But it is wonderful that the Bible does not set us such a task. Even today, I have salvation only because of what Jesus has done at the cross, in perfect obedience to the Father; and even today, I press on to be sanctified only because of the continuing work of the Holy Spirit in my life. Oswald is right in suggesting that there is a great cost of sanctification – but we certainly have a great Helper who’s carrying us through such a cost. I am hopeful that there will come a day where this “great cost” will not seem so very great at all. In fact, I am hopeful that it will not seem a cost at all. That day will come when I have so great a desire to be one with Jesus and the Father, that I will be quite happy to be rid of all things in my life that are not of God. Unfortunately that wasn’t today – but who knows about each day to come?


My Utmost for His Highest: Day 19

19 Jan

Day 19 with Oswald, at the end of a week that’s been chock-full of Law-related assignments. Genesis 15:12 is the quoted verse, but I think it is less relevant than the other verses discussed below, so on to it!

Oswald stresses the importance of waiting on God and trusting in Him. There will be times in our lives where God gives us a vision, but darkness follows. By “darkness” I believe Oswald to mean the times where God seems unresponsive, or times where we receive disappointment instead of the gift or blessing that we had expected.

Oswald writes that we need to trust in God Himself, not in His blessings. We need to understand the reason for His discipline. We need to stop ourselves from trying to help God fulfill His word – He will do it, in His own timing, and we must trust Him based on who we know Him to be.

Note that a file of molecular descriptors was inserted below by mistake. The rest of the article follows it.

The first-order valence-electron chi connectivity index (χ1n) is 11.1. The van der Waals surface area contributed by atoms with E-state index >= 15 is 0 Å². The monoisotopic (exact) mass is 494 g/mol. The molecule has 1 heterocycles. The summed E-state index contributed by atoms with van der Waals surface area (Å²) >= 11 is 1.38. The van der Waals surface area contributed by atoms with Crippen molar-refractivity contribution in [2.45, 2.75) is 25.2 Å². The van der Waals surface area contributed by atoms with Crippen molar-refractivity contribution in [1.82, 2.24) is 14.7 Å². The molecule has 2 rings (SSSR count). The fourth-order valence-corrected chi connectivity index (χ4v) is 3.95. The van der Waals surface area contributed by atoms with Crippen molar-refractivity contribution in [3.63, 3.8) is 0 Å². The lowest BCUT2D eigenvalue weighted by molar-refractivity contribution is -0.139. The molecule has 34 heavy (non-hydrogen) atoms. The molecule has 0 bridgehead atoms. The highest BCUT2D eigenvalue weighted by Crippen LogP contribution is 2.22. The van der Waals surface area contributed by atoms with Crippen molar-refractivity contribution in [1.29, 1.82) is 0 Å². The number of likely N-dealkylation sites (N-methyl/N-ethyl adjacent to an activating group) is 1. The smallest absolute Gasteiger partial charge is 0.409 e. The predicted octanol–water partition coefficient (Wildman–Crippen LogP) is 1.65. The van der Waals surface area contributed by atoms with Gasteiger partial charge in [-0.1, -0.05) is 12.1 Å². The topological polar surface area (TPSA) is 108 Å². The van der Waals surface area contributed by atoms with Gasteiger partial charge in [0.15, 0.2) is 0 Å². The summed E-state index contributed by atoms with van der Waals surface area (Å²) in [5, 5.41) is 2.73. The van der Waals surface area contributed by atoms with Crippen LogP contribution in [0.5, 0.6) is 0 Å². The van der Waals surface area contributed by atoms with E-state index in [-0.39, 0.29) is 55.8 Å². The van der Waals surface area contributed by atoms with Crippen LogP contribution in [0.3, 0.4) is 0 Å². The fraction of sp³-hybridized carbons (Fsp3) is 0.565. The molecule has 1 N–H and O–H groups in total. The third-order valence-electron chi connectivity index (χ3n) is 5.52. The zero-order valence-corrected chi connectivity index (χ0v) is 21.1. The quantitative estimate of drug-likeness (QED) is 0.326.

By way of example, Oswald draws on the story of Abram (who later will be called Abraham) and Hagar in Genesis 16. Oswald points to this as an example of why we ought to wait upon the Lord, rather than try and take things into our own hands. Abram’s story runs briefly as such: Abram was a preeeetty old guy, as was his wife Sarai (who later will be called Sarah). Sarai had borne Abram no children, despite their age. One day, Sarai gets a bright idea to give her slave Hagar to Abram, hoping that Hagar could bear children that Sarai would be able to raise and build Abram’s family. This backfires because Hagar does get pregnant, but ends up hating Sarai, so there is enmity between them. Sarai mistreats Hagar, who runs away (still pregnant). But the angel of the Lord meets Sarai and sends her back. She then bears the child Ishmael to Abram.